While devising a planting plan will always be an exercise in best-guessing, it seems like another instance where simulations would be useful because the accuracy of our predictions can be improved by better taking natural variation into account. This is not to dismiss Julian’s suggestion that the careful hand of an expert gardener is needed to guide growth once the design is implemented, but that we should also enhance the designer’s ability to understand and evaluate the range of possibilities they set in play. Including an element of constrained randomness into growth predictions would create a multitude of probabilistic futures instead of relying on a single fixed average. Including temporal elements into these predictions would help designers imagine how the non-mature state of the landscape would look. Using more detailed methods of visualisation could help them to explicitly understand and test — as James Rose did — how morphology and growth affect spatial qualities. Taken as a whole, these improvements could enable a design process would actually begin to become properly morphogenetic in both the biological and computational sense. Which is why I’ve (crudely) worked on this problem in the past and am currently revisiting and improving my attempts at a solution.
This is all in service of saying that computation is one of the answers to the ultimate question of Julian’s thesis: “how can landscape architecture be practised to allow it to best manipulate its materials’ inherent capacity for change?”21
His own answer emphasises two aspects — tendency and feedback — that are key to an improved practice. Tendency being “a way of thinking about the design process that recognises that design is a form-making process inherently tied to a prediction of an end, or later state, but where novelty is encouraged to develop over time.”22 and feedback a “continuing, real-time involvement in a process … when the output of the process is fed back into another iteration of the process as an input.”23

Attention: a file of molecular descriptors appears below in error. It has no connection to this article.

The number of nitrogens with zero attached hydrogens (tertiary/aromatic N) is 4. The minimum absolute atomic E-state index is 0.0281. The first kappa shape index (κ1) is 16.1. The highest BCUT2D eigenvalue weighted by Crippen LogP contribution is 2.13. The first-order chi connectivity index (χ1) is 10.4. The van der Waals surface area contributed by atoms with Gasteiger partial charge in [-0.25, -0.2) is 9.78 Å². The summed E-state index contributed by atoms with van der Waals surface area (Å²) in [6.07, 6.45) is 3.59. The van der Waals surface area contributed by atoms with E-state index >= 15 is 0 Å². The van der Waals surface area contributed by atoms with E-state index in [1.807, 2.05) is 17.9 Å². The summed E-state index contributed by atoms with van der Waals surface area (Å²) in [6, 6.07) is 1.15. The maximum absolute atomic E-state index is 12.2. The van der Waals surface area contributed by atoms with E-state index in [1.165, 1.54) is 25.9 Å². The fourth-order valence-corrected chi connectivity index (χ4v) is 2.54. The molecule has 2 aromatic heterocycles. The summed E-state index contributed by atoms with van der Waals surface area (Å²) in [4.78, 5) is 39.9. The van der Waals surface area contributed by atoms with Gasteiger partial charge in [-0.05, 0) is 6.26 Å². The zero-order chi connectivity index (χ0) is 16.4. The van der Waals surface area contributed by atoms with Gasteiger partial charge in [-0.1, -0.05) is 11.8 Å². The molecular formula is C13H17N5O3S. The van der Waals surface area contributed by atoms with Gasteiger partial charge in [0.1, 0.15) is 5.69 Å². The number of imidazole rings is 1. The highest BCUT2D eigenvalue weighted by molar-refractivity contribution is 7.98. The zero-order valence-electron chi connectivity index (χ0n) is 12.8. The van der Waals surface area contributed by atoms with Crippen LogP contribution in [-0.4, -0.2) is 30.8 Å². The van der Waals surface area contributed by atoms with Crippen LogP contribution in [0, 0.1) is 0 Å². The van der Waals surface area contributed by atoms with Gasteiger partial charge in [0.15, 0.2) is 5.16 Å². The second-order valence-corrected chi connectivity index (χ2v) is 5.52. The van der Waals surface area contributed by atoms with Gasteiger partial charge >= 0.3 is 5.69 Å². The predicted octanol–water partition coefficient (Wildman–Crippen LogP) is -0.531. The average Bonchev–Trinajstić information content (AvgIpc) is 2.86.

The kind of feedback Julian advocates is analogous to that of the gardener; a craft where there is “specificity, in material terms, at particular moments in time.”24 Although simulations often recursively parse their results, the fact that they are virtual guesses rather than real results means there is an obvious gap because of their “inability to represent and simulate a process before the process has operated.”25 Unless environmental sensors become widespread and embedded, there isn’t much opportunity for computational tools to engage with real-time feedback.
In contrast the use of computation to examine ‘tendencies’ in the design process seems promising. Yes, simulations “can never predict the novelty that occurs in real time in the world”26 and the “quantification of all variables in open systems are impossible.”27 Despite this they can be useful aids in designing complex landscape systems that change over time because while both computation and intuition are flawed instruments of prediction, the latter is an an order of magnitude faster at generating representations and results that help us to evaluate the former. This speed is the very thing that makes the computational design process qualitatively different to traditional methods because it can dramatically reduce the effort needed to search, test, and retrace steps within the ‘design space’ that encompasses all possible routes to a final design.28